If there’s one thing, though, that is very personal to me and my representation of it, it’s the dirt and the mountains. The unglamorous, publicly available side of it. People think of LA as a place where there’s a lot of glamour and you’re going to see celebrities. But my experience of it growing up was more like, “Well, what can we do for free?” And that was usually hiking.

Star Field, oil and acrylic on canvas, 60 inches x 72 inches, 2024

I know you’ve painted the Bronson Batcave a lot, too, which I loved. I hiked there a lot as a kid.

Yeah. I first started painting the LA landscape in grad school. I had to go away from LA and then come back and I went back to my childhood. A lot of the places that I painted at the beginning were places that my dad took me when I was a kid to be like, “This is a pretty weird and wonderful place that we live in.”

How did you handle the transition to and from grad school?

When I went to grad school, it was the first time that I realized that there were all these different ways that people could come into making art. We had visiting artist lectures, and a lot of these professional artists would talk say, “Yeah, I mean, I was studying tech, and then somebody offered me a scholarship.”

That kind of helped me to actually reset my own practice and say, “Okay, let’s pretend like this isn’t a thing that I just do, because it’s what just comes naturally. Let’s pretend like this is a career that I’m trying to pursue. How do I do that?”

After undergrad, I had no interest in going back to school for art. I was really disenchanted by the art world. I thought everybody was kind of a downer, and I didn’t understand how to make a career out of it. So I started working in the film business for a while, and I was at the San Francisco Art Institute, and I sort of smoothly transitioned into just working with film students to doing production design and costumes. I found that people’s drive and energy in the film business was refreshing. I found other artists to be a little apathetic.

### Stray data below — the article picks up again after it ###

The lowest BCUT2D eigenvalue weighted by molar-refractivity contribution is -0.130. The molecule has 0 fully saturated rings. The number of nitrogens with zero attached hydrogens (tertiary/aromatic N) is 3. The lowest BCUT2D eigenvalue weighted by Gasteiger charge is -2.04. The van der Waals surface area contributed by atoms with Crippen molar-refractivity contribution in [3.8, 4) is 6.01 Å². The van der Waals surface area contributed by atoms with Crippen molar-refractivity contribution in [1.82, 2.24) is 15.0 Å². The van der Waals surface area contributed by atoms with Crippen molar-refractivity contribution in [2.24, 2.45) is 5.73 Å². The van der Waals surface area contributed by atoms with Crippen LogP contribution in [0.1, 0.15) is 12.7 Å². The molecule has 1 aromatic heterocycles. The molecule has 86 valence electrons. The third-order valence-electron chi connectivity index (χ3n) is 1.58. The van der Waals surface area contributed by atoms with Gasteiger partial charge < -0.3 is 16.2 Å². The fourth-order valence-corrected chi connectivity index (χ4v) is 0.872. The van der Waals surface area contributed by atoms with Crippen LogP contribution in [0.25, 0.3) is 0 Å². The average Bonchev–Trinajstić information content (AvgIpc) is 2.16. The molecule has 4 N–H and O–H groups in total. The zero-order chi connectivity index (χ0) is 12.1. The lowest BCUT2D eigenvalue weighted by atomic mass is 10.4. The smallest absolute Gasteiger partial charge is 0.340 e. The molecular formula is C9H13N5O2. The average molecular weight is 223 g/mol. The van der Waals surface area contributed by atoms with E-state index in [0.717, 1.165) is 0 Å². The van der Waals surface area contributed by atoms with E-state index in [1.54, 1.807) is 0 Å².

I get that.

I went and worked in the movie business for a while. I ended up working full-time on a television show for five years, and I thought, “Maybe this is what I’m going to do because I understand how I get a paycheck.” I lived in Nashville working on the show, and I bought a house there. It was a good time to buy houses. I also bought a house in the high desert in Yucca Valley. I was like, “Well, I am throwing a stone over there. I’m going to come back one day. It’s there for me.”

But after five years, I said, “Enough with this.” I had built myself a studio in my backyard, and I was still painting, and I thought, “I have to get back to this. This is what’s the most fulfilling to me.” And that’s when I applied to grad school, and I only applied to schools that would bring me back to Southern California.

Stone Formation #2, oil and acrylic on canvas, 18 inches by 24 inches, 2024

How was school, once you were there?

I thought going to grad school in my early thirties after having a taste of being a real working stiff was great. I was like, “I’m so ready to learn. I’m ready for critique.” I was ready for the things that grad school wants you to do: to just tear down your practice and forget everything and start from scratch. And I really did that while I was there. For the first year, I hardly made any paintings. I made videos and weird stuff knowing that I would probably come back to painting, but I wanted to have just a different approach to it.

I had to get some motion picture making out of my system after working in the movies. And I thought it gave me better tools to explore things that I wanted to put into my paintings. Artificiality, motion, phenomena. When I was making little videos and stuff, I was making sets and little models. That’s what got me into looking at Google Earth. I realized that Google Earth was a shortcut to looking at the environment as if it was a little model.

That’s fascinating.

And when I was in grad school, I was already thinking in terms of how I would fit this into my practical life. I was a little older than some of the other people in my program, and I needed it to fit into the lifestyle I already had. UCR is a fully funded program, so it didn’t cost anything.